Theology is the academic study of God, and examines theological questions in light of the still developing Christian theological tradition. Theology considers answers to questions of an ultimate nature from the deep reserves of the Catholic intellectual tradition and in conversation with responses of other Christians and with practitioners of other faiths.
The Bishops at Vatican II lifted up so beautifully questions that theologians continue to explore in light of developments of science, psychology, and history: "What is humankind? What is the meaning, the aim of our life? What is moral good, what is sin? From where does suffering come, and what purpose does it serve? What is the road to true happiness? What are death, judgment and retribution after death? What, finally, is that ultimate inexpressible mystery which encompasses our existence: from where do we come, and to where are we going?" (Vatican II, Notre Aetate, para. 1).
Whereas Catholic Studies is the study of Catholicism, and focuses on reception of the Church's official magisterial teachings and sacramental system, the academic discipline of theology examines the Christian theological tradition, including its magisterial teachings and sacramental system, and seeks to propel the tradition forward by interpreting the Bible and history in light of contemporary issues raised, for example, by advancements in scientific knowledge, neurological understanding, and sociological, economic, and cultural insights. In 2011, America Magazine attempted to help readers understand distinctions between theology and catechesis, as well as the critical role of the theologian in the modern world.
Members of our department specialize in Bible, both in Hebrew scriptures and the Greek New Testament, in order to guide biblical interpretation informed by discoveries related to authorship, original context, and spiritual development. We have world-class historians who ensure that our students understand how the Christian theological tradition developed in each historical period, from the formulations articulated by bishops in the early churches, to medieval developments enunciated especially by monks and friars, to critiques of the tradition communicated under the impulse of the reformers and the emergence of Protestantism, to the spirit of aggiornamento expressed at the Second Vatican Council. Moral theologians are applying the virtues to issues in the contemporary world, including biomedical ethics, mass incarceration, the ecological crisis, and war. And systematicians are interpreting the Catholic theological tradition in a way that engages the modern world, addressing such issues as atheism, religious fundamentalism, evolutionary theory, global warming, globalization, redemptive violence, and dehumanizing degrees of suffering.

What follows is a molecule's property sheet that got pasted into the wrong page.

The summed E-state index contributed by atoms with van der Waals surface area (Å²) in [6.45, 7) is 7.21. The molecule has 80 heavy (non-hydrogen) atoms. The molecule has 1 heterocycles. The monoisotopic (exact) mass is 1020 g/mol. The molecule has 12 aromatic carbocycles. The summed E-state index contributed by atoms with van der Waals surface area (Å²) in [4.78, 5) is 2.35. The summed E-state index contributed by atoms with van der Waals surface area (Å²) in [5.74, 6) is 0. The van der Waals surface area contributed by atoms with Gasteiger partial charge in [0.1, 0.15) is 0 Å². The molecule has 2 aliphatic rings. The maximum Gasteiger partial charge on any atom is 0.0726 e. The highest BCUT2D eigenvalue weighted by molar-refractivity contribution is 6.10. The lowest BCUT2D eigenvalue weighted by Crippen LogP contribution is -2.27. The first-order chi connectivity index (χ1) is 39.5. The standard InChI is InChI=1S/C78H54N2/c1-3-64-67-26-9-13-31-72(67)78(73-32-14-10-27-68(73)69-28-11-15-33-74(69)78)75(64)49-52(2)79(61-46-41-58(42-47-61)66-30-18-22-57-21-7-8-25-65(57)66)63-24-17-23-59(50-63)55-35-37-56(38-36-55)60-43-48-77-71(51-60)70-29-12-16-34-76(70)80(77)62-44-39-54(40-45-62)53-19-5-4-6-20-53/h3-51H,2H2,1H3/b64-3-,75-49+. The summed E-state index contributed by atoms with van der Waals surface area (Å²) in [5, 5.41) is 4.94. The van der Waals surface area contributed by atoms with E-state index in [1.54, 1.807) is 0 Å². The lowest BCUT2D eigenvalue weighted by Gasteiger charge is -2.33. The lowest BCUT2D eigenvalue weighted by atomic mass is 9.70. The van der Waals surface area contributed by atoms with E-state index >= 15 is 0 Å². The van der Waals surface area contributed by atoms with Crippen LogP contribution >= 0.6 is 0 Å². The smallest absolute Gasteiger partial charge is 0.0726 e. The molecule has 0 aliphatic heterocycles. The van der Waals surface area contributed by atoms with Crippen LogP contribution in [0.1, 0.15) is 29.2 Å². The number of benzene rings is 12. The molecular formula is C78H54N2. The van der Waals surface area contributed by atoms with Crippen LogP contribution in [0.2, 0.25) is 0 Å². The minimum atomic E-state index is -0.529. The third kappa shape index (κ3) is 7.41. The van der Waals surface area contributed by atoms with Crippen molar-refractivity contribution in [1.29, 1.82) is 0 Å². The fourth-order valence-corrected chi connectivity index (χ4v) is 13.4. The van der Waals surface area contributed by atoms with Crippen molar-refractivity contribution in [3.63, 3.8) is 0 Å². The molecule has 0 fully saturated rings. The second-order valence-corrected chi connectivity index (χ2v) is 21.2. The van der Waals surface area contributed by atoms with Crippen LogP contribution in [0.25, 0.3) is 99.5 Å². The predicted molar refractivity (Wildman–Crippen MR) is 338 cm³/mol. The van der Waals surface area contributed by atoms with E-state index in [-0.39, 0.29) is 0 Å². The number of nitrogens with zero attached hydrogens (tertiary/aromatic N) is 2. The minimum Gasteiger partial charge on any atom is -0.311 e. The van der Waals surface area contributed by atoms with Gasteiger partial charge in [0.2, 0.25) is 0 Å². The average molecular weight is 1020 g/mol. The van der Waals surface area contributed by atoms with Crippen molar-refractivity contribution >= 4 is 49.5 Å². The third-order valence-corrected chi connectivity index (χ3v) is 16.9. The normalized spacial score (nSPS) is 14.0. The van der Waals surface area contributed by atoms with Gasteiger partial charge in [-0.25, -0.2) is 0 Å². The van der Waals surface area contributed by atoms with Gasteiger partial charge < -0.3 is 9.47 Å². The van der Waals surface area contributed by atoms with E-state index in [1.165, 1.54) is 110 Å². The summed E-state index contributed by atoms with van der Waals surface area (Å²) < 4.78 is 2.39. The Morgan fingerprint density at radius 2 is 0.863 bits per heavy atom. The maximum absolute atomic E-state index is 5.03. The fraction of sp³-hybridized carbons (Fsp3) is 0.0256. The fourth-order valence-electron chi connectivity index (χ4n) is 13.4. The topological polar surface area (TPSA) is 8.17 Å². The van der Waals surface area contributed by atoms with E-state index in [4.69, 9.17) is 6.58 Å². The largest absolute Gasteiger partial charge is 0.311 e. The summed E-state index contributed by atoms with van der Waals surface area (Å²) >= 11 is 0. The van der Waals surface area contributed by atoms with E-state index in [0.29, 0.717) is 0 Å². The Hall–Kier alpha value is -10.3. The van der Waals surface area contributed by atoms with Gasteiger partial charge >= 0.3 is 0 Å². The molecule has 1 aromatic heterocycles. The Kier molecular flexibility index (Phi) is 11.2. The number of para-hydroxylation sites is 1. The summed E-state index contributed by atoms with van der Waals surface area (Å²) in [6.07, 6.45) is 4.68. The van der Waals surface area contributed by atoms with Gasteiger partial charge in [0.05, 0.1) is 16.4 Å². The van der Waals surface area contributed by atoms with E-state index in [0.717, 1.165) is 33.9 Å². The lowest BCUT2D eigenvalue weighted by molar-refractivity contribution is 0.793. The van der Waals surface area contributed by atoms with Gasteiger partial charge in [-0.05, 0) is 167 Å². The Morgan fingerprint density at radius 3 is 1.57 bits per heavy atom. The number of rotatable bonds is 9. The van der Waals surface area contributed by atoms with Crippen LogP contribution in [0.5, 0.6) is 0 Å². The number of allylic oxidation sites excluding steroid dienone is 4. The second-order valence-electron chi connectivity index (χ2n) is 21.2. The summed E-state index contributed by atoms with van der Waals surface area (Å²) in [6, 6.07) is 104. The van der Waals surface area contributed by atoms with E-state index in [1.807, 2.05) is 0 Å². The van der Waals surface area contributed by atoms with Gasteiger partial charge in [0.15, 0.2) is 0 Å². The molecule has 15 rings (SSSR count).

St. Anselm once wrote, "[W]e believe that [God is] a being than which nothing greater can be conceived." The department of theology at the University of St. Thomas continues to work in the spirit of the great saint. We endeavor to interpret the faith in light of human advancements in every field of inquiry at the University and, in this way, we continue to think of theology as the "Queen of the sciences."